Key point: The bombers themselves are no longer safe from the Chinese military, but what if...?
China steadily is building up the forces it could deploy in an attempted invasion of Taiwan. The Chinese navy is acquiring aircraft carriers and amphibious assault ships while the Chinese army and marine corps add modern fighting vehicles and the air force trains for intensive air-to-air combat.
But in crossing the Taiwan Strait, a Chinese invasion fleet would face not only Taiwanese forces, but probably Americans forces, as well. The United States is obligated by law to assist in Taiwan’s defense. A U.S. Air Force wing commander in August 2019 revealed one form U.S. intervention could take.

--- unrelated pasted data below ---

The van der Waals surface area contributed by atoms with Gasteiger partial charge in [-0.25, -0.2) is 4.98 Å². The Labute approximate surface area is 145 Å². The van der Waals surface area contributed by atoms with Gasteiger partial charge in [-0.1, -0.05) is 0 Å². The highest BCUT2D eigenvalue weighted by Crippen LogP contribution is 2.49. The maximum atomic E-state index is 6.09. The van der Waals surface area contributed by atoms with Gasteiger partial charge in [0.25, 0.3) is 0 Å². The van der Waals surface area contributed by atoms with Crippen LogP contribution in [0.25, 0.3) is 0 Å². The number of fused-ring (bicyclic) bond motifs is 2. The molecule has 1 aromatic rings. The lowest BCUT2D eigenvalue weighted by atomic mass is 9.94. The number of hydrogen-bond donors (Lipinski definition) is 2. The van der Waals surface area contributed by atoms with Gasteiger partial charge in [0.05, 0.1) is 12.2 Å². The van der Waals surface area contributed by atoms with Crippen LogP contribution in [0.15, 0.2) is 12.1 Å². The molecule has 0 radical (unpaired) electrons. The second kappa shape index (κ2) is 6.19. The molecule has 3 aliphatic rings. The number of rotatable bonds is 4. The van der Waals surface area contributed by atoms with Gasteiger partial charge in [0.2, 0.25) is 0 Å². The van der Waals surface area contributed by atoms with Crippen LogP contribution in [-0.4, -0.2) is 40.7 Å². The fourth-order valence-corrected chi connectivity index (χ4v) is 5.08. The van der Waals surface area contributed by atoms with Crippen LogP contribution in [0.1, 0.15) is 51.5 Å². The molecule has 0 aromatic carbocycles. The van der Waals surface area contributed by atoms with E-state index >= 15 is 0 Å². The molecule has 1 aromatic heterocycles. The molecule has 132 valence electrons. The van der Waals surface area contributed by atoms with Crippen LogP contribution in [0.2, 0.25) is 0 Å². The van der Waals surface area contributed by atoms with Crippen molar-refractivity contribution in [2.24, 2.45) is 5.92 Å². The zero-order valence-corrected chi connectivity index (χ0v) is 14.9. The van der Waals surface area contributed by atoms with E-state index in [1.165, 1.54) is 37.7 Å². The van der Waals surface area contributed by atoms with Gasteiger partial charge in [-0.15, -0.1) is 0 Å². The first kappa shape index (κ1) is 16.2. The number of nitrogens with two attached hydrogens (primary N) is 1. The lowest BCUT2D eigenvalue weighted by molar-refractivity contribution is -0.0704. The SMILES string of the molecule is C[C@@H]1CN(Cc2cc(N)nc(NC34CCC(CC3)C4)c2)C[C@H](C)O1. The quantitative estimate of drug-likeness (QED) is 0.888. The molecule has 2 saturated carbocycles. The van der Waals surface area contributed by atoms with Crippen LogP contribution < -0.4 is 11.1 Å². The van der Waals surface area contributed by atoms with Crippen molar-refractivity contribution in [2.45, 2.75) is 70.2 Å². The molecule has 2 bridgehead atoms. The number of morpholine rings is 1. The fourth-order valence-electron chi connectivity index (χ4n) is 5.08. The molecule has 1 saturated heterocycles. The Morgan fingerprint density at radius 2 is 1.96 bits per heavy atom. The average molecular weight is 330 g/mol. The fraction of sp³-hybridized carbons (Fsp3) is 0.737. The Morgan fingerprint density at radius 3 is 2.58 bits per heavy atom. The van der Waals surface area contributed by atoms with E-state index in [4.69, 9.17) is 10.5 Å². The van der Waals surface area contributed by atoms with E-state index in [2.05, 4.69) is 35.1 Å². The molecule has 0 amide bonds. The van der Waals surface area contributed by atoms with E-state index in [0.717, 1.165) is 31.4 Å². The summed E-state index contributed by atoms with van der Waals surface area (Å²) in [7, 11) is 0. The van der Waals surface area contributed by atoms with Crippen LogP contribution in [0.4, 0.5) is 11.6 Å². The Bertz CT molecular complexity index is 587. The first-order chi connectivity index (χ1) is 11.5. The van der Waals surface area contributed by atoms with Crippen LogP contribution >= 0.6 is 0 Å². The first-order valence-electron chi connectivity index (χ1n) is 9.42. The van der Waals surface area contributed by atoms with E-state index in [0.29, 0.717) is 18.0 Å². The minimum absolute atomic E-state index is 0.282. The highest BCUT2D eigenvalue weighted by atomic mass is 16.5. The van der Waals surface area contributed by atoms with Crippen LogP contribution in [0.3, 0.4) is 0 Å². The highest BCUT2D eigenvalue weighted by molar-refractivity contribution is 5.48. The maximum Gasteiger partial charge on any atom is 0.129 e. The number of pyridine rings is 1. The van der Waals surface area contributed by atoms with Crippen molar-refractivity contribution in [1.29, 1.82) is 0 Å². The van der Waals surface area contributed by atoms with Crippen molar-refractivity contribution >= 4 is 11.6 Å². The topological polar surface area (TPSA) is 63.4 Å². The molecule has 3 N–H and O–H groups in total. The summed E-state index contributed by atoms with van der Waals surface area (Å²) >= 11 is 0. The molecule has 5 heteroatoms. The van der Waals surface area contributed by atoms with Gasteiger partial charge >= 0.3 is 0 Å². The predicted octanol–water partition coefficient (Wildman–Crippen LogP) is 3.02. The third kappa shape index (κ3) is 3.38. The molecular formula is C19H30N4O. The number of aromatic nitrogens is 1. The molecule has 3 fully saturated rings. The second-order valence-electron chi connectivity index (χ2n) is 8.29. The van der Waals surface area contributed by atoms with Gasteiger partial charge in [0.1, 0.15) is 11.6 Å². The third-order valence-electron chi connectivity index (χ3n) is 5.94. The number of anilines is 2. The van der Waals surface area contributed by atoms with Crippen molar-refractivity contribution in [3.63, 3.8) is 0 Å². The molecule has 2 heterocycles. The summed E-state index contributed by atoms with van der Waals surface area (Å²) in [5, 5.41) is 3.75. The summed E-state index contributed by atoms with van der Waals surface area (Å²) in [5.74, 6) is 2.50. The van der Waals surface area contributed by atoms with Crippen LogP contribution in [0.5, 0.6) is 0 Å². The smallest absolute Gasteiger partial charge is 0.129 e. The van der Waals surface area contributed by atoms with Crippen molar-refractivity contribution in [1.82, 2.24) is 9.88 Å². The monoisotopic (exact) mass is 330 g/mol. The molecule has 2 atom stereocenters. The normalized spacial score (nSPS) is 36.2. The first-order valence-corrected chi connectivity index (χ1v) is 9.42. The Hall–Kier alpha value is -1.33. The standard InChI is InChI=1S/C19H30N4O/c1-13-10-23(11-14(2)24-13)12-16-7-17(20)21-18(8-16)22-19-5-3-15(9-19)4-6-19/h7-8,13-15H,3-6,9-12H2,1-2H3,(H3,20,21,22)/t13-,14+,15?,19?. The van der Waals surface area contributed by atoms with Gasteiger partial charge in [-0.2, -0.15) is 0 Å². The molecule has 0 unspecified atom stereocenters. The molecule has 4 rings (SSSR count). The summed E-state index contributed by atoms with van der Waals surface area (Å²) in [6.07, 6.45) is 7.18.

Bombers. Dropping mines. Lots of them.
The commandant of the Air Force’s Weapons School, part of the 57th Wing at Nellis Air Force Base in Nevada, recently visited Barksdale Air Force Base in Louisiana, home to the 2nd Bomb Wing, the U.S. air arm’s biggest bomber unit with nearly 30 B-52Hs on its rolls.
“I told him to go eat some fried alligator,” 57th Wing commander Brig. Gen. Robert Novotny wrote on Facebook. “Instead he went dropping sea mines out of a B-52 Stratofortress!” Novotny posted several photos depicting one of the 1960s-vintage B-52s hauling a whopping 15 Quickstrike air-dropped sea mines. Six externally and nine internally.